Jars of citrus zests, ginger, and boiled cider.
This is Part 2 in Wendy Akin’s frugal-living baking hacks series. Read all parts here.
Next to grab my attention were the prices of special flavor ingredients. If you’ve followed my posts over the years, you’ve already seen some of these.
Boiled cider. Don’t waste money on boiled cider at $15 for only 16 ounces: For $6 or $8, buy a gallon of really good cider. Drink a couple glasses, then pour the rest into a stock pot or Dutch oven — a wide one if you have it — and boil the cider down. Reduce the cider to about one quarter. Your house will smell fabulous all day.
I freeze my syrupy boiled cider in an old peanut butter jar. They won’t crack, they’re wide mouth and fit on the freezer door shelf. When I need some, it’s easy to spoon out, because a syrup doesn’t freeze hard.
A good splash of boiled cider will make your best ever apple pie. Use your favorite recipe, put the floured and spiced apples into the bottom crust, then drizzle a couple spoonfuls of boiled cider over the apples. Cover and bake as usual.
Cornstarch. Not a money saver, but if you use cornstarch as a thickener in your pies, be aware that cornstarch is most often of genetically modified (GMO) corn. Happily, a new organic cornstarch has appeared on your grocer shelf. It’s made by Clabber Girl; it’s in a green can about the size of baking powder cans and you’ll probably find it next to the baking powder rather than next to the big yellow box.
Ginger puree. It seems so wasteful to buy a big piece of fresh ginger root for just a spoonful in a recipe. Freezing it over and over ruins it. Never mind, just buy a nice piece of fresh ginger when you see some silky-skinned fresh pieces. Roughly peel it, slice about ¼-inch thick, and toss it into the mini-prep food processor. Chop, then add about 2 to 4 tablespoons of cane sugar and process to a lovely slush. Store this is a half-pint jar on the freezer door shelf.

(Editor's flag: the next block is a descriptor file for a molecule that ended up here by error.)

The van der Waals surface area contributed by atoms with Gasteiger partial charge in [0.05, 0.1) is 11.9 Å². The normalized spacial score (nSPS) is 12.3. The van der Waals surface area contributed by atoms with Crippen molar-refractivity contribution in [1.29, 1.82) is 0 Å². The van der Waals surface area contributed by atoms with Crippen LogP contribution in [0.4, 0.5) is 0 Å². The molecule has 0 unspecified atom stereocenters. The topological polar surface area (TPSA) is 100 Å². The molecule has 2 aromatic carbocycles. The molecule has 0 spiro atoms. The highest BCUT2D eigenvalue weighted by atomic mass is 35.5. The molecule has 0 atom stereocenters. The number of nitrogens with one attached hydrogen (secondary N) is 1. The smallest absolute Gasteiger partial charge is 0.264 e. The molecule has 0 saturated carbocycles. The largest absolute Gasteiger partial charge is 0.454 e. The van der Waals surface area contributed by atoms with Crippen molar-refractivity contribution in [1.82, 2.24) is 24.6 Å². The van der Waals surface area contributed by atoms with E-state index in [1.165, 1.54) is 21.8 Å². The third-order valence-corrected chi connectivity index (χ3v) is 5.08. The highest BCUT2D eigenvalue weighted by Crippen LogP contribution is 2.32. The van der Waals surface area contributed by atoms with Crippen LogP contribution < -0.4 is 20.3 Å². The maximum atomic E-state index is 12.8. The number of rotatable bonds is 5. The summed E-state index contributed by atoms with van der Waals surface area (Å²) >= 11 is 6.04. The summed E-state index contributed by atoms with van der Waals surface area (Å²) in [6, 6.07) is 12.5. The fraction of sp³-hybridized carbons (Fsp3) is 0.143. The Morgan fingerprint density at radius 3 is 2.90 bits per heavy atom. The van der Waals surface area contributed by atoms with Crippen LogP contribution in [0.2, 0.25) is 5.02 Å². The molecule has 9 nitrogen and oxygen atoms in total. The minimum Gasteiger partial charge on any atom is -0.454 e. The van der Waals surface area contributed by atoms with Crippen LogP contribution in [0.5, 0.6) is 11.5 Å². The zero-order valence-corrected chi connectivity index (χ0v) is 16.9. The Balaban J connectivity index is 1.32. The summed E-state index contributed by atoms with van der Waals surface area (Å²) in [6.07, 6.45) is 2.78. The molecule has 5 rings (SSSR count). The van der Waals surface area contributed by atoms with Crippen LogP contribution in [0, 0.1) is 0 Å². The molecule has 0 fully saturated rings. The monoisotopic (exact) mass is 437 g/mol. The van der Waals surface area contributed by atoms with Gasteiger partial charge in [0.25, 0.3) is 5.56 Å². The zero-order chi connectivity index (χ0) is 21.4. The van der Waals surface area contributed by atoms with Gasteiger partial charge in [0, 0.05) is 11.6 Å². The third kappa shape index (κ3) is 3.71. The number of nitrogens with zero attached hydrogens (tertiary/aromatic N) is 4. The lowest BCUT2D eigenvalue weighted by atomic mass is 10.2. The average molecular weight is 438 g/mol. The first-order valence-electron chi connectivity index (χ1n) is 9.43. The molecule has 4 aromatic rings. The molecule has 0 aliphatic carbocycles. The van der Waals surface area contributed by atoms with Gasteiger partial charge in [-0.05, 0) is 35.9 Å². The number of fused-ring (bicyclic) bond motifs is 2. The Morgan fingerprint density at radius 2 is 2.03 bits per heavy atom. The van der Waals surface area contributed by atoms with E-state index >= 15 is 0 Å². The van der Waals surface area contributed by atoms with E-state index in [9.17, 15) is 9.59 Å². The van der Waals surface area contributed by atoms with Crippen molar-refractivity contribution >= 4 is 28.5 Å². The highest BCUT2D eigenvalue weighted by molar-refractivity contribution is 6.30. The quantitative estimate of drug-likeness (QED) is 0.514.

Use this ginger puree in everything that calls for ginger: stirfry, pickles, even cookies. The dry kind is just hot with no flavor. The little bit of sugar to make the puree slushy is too little to make a difference in any recipe. You won’t taste it in a stirfry.
Crystallized ginger shouldn’t cost $20 per pound. Buy really pretty ginger when you see some, usually in during fall. Consider looking in an Asian grocery, where shoppers use a lot of fresh ginger in their cuisine. Peel it and slice. Make up a sugar syrup of 2 cups of cane sugar to 2 cups of water. Add the ginger slices and bring to a slow boil. Cook gently until the ginger begins to be tender. Attach a candy/jelly thermometer. Bring the temperature up to 220 degrees Fahrenheit, stirring. Cool, then you can either drain the ginger pieces and roll in sugar or just put them with the syrup into a canning jar. Again, on the freezer door shelf. Or in a zipper freezer bag with the rest of your holiday ingredient goodies.
Ginger syrup? Ten dollars for just 8 ounces? Well, how much sugar and water is in there? Here’s your ginger syrup for free. Leftover syrup from making crystallized ginger is ginger syrup. You could also just add some sliced ginger to the simple syrup and cook it down a little. It makes great homemade ginger ale, just add sparkling water or club soda. Remember also that ginger and ginger ale are very helpful for easing nausea. Mix a little ginger syrup in sparkling or still water and sip. Ice cold is also calming to a roiling tummy.